Folks familiar with FAME may or may not be aware of my career-spanning shyness when it comes to reviewing blues records. Somehow, no matter how authentic, rooted, gritty, or whatever the blues parlance may be, by three or four songs it all sounds the same to me. Of course, as there is with everything attached to this embattled domain, there have been exceptions. 'Hope Radio' is one of them.
Two-time W.C. Handy "Guitarist of the Year", Ronnie Earl's influences are the usual, oft-listed legends (Muddy Waters, Big Joe Turner, Otis Rush…) but he sure channels Stevie Ray Vaughn like no one's business. And maybe there are a handful of purists and experts out there who will argue that Earl possesses or does not possess SRV's touch and technique, but I will tell you that he sure has his sound and, most of all, his soul. They may also nit-pick that The Broadcasters—Dave Limina (piano, Hammond B3), Jim Mouradian (bass), Lorne Entress (drums), and guest Michael 'Mudcat' Ward (bass, piano)—may not be as visceral as Double Trouble, but these boys know deep how to hold a groove and swing.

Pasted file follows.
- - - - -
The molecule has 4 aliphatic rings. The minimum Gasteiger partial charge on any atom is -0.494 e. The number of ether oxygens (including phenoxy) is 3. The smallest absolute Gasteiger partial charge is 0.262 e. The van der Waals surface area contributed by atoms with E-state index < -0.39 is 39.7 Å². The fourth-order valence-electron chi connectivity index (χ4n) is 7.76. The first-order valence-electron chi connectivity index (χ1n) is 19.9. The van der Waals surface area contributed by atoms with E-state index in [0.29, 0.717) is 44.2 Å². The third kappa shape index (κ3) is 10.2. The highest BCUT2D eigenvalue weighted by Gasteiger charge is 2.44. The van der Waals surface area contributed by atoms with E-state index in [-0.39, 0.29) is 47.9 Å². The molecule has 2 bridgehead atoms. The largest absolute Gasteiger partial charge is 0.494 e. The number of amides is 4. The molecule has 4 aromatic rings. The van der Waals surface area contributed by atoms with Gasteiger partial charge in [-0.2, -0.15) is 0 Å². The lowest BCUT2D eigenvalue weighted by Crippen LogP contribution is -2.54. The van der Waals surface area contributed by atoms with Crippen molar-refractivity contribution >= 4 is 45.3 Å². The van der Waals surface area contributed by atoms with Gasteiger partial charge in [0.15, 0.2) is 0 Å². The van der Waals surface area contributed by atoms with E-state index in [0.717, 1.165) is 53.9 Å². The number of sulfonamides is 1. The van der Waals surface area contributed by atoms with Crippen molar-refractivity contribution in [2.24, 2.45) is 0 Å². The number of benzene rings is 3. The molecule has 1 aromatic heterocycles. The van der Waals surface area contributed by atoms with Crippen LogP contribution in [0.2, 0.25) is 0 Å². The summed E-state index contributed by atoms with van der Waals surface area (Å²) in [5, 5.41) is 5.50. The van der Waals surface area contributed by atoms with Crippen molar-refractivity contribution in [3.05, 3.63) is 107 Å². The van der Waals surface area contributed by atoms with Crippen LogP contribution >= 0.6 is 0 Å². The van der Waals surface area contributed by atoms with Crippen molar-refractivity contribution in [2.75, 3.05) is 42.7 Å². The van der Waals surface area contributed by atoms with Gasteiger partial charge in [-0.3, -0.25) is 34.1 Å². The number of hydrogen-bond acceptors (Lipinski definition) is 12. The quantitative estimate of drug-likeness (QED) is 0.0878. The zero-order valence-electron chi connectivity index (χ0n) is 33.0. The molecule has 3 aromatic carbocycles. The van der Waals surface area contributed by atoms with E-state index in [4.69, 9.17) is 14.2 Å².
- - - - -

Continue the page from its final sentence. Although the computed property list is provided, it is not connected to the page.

Recorded and filmed earlier this year live at Wellspring Sound in Acton, Massachusetts, 'Hope Radio' blows the doors open with the Santana sounding Eddie's Gospel Groove, slips effortlessly into Bobby's Bop (wherein B3ist Limina conjures Jimmy McGriff), then builds fiercely into the scorching, SRV fueled Blues For The West Side and I Am With You. From there, RE & the B'casters keep their lamps trimmed (Blues for the Homeless) and burning (Wolf Dance and Blues for Otis Rush). A rare solo acoustic turn Katrina Blues bears testimony to the emotional resiliency not only the player, but of the people of the Crescent City. "Hope Radio" unlike 97% of the radio frequencies jamming our airspace, deserves to be—no, strike that—absolutely needs to be heard by everyone, blues aficionado or not.
Edited by: David N. Pyles
Copyright 2007, Peterborough Folk Music Society.
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